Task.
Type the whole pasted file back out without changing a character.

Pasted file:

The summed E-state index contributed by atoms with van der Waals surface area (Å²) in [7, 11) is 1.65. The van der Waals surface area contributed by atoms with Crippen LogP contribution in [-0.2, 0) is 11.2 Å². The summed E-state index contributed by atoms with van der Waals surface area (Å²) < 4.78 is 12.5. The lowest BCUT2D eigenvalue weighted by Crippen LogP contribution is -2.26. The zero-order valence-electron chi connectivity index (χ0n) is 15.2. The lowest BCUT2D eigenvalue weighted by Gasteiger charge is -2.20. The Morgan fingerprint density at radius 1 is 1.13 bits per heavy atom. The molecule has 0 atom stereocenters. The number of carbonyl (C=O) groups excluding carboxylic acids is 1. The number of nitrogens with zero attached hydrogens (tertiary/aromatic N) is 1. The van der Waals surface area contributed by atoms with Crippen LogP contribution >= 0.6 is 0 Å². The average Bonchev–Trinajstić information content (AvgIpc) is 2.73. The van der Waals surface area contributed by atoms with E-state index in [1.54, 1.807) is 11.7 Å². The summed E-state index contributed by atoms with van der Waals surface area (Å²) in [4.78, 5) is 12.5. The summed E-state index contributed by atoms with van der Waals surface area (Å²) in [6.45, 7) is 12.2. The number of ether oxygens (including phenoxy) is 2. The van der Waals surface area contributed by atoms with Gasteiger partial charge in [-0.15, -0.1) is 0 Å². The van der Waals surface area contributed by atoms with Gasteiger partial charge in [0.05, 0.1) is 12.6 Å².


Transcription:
The summed E-state index contributed by atoms with van der Waals surface area (Å²) in [7, 11) is 1.65. The van der Waals surface area contributed by atoms with Crippen LogP contribution in [-0.2, 0) is 11.2 Å². The summed E-state index contributed by atoms with van der Waals surface area (Å²) < 4.78 is 12.5. The lowest BCUT2D eigenvalue weighted by Crippen LogP contribution is -2.26. The zero-order valence-electron chi connectivity index (χ0n) is 15.2. The lowest BCUT2D eigenvalue weighted by Gasteiger charge is -2.20. The Morgan fingerprint density at radius 1 is 1.13 bits per heavy atom. The molecule has 0 atom stereocenters. The number of carbonyl (C=O) groups excluding carboxylic acids is 1. The number of nitrogens with zero attached hydrogens (tertiary/aromatic N) is 1. The van der Waals surface area contributed by atoms with Crippen LogP contribution >= 0.6 is 0 Å². The average Bonchev–Trinajstić information content (AvgIpc) is 2.73. The van der Waals surface area contributed by atoms with E-state index in [1.54, 1.807) is 11.7 Å². The summed E-state index contributed by atoms with van der Waals surface area (Å²) in [4.78, 5) is 12.5. The summed E-state index contributed by atoms with van der Waals surface area (Å²) in [6.45, 7) is 12.2. The number of ether oxygens (including phenoxy) is 2. The van der Waals surface area contributed by atoms with Gasteiger partial charge in [-0.15, -0.1) is 0 Å². The van der Waals surface area contributed by atoms with Gasteiger partial charge in [0.05, 0.1) is 12.6 Å².